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SBD Global/June 10, 2013/FranchisesPrint All
League Championship Sheffield Wednesday FC Chair Milan Mandaric has revealed that the club is "a magnet for potential buyers" -- but a sale of the club is not imminent, according to Paul Thompson of the SHEFFIELD TELEGRAPH. The chairman was reacting to rumors that a Chinese-American consortium has "shown interest in the Owls." Mandaric: "There is always interest; there was always interest before my time here. One day if there is a certain person or a certain group who can accelerate a good job here, I will consider that." It appears that Wednesday is "continually being sounded out by parties who may be interested in taking over, but nothing concrete has emerged." The rumor about the Chinese-American group "emanated from the Middle East." The club is "a more attractive proposition to possible buyers now, as a Championship outfit with one owner and financial stability," than when it had a more complex ownership structure and huge debts (SHEFFIELD TELEGRAPH, 6/6).
German hockey club Hannover Scorpions, which won the German Hockey League (DEL) title in '10, "will from now on play in the Oberliga," Germany's third tier, according to RP ONLINE. After the club had to sell its DEL license due to financial reasons to the Schwenninger Wild Wings, "a relaunch of the club in the second division is not possible." Hannover Sport Dir Marco Stichnoth said, "We aren't capable of paying a second division team." To compete in the second division, a team needs around €2.5M ($3.24M). Stichnoth wants to build an Oberliga team, which will compete under the Hannover Scorpions name in Langenhagen near Hannover. The city "will have two teams in the Oberliga next season," as former second division side Hannover Indians "had to file for bankruptcy and will also compete in the Oberliga North" (RP ONLINE, 6/6).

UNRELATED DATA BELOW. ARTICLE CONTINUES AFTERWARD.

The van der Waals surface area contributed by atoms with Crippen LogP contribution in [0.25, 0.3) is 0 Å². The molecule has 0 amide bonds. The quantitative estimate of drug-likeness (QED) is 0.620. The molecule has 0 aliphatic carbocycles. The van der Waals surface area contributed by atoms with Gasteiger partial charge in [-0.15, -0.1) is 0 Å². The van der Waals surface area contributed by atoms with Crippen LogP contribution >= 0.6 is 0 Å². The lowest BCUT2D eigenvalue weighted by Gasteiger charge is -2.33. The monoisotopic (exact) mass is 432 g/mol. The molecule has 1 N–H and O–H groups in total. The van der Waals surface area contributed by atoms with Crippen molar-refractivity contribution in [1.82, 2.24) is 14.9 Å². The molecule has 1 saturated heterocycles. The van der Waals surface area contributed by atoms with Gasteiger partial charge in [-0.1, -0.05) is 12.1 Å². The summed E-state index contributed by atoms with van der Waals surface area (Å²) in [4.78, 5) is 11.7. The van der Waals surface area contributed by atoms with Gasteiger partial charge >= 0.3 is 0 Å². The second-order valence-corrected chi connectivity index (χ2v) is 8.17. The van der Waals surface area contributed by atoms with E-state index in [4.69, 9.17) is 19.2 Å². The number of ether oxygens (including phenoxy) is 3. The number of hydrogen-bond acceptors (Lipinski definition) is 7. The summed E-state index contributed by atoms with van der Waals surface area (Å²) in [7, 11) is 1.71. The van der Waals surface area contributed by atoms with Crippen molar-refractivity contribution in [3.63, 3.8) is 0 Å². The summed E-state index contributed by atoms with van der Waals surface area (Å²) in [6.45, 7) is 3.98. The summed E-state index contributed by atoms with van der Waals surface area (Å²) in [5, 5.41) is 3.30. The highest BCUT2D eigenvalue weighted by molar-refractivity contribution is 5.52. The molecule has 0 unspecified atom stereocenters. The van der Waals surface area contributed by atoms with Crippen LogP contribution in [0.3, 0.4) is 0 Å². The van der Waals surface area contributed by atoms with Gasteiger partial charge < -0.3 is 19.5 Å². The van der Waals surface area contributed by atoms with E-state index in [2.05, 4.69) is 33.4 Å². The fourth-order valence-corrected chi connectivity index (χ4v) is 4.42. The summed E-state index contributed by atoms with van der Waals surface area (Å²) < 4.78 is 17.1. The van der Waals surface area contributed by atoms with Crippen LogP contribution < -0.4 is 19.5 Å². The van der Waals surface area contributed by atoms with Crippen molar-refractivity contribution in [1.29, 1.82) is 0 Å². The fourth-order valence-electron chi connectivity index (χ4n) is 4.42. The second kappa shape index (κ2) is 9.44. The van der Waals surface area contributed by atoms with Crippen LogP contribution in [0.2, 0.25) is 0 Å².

F1's preoccupation with the controversy surrounding Mercedes-Benz's secret tire test "has deflected attention from the strained relations between Mark Webber and imperious world champion teammate Sebastian Vettel," according to Mark Fogarty of the SYDNEY MORNING HERALD. Relations between the Red Bull Racing pair, which had been cool at the best of times, "descended into public rancour at the end of March after Vettel ignored team orders and overtook Webber to win in Malaysia." The ensuing enmity "cast doubt on Webber's future with Vettel-centric RBR and, indeed, his future as he approaches his 37th birthday." While it has been overtaken by a juicier conflict, the Australian's position at RBR "is still uncomfortable in the wake of Vettel's defiance of the 'Multi 21' agreement in the Malaysian Grand Prix." Vettel's decision to ambush Webber, overtaking after Webber "had 'turned down' his engine and was at a performance disadvantage, destroyed what little trust there was between them." Whether Webber wants to stay at Red Bull for another year or if, indeed, he will be offered another contract renewal "are the key questions" (SMH, 6/9).